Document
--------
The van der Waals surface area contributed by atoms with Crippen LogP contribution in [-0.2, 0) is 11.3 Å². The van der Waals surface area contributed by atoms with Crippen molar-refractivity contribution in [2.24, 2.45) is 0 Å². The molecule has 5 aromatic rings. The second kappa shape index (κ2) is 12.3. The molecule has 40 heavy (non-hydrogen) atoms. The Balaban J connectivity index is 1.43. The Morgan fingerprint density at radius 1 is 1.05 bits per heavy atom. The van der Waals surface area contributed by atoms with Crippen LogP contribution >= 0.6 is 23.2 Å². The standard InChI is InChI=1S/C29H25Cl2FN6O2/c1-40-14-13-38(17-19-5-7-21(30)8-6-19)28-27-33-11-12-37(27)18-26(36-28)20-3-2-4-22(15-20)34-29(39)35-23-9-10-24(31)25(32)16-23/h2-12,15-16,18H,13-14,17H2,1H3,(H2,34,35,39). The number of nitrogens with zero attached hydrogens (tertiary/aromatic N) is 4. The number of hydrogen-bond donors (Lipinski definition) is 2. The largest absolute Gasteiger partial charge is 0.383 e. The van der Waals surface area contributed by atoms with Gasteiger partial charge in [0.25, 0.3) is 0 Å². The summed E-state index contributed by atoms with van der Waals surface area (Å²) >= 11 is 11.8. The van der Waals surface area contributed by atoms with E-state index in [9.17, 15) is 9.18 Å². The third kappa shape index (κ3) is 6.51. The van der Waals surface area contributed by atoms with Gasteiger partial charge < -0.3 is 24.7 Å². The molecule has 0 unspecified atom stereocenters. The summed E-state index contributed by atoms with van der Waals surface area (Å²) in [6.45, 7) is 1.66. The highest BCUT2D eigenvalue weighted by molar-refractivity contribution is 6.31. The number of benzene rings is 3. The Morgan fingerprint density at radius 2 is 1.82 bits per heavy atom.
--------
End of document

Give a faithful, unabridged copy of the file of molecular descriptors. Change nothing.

The van der Waals surface area contributed by atoms with Crippen LogP contribution in [-0.2, 0) is 11.3 Å². The van der Waals surface area contributed by atoms with Crippen molar-refractivity contribution in [2.24, 2.45) is 0 Å². The molecule has 5 aromatic rings. The second kappa shape index (κ2) is 12.3. The molecule has 40 heavy (non-hydrogen) atoms. The Balaban J connectivity index is 1.43. The Morgan fingerprint density at radius 1 is 1.05 bits per heavy atom. The van der Waals surface area contributed by atoms with Crippen LogP contribution >= 0.6 is 23.2 Å². The standard InChI is InChI=1S/C29H25Cl2FN6O2/c1-40-14-13-38(17-19-5-7-21(30)8-6-19)28-27-33-11-12-37(27)18-26(36-28)20-3-2-4-22(15-20)34-29(39)35-23-9-10-24(31)25(32)16-23/h2-12,15-16,18H,13-14,17H2,1H3,(H2,34,35,39). The number of nitrogens with zero attached hydrogens (tertiary/aromatic N) is 4. The number of hydrogen-bond donors (Lipinski definition) is 2. The largest absolute Gasteiger partial charge is 0.383 e. The van der Waals surface area contributed by atoms with Gasteiger partial charge in [0.25, 0.3) is 0 Å². The summed E-state index contributed by atoms with van der Waals surface area (Å²) >= 11 is 11.8. The van der Waals surface area contributed by atoms with E-state index in [9.17, 15) is 9.18 Å². The third kappa shape index (κ3) is 6.51. The van der Waals surface area contributed by atoms with Gasteiger partial charge < -0.3 is 24.7 Å². The molecule has 0 unspecified atom stereocenters. The summed E-state index contributed by atoms with van der Waals surface area (Å²) in [6.45, 7) is 1.66. The highest BCUT2D eigenvalue weighted by molar-refractivity contribution is 6.31. The number of benzene rings is 3. The Morgan fingerprint density at radius 2 is 1.82 bits per heavy atom.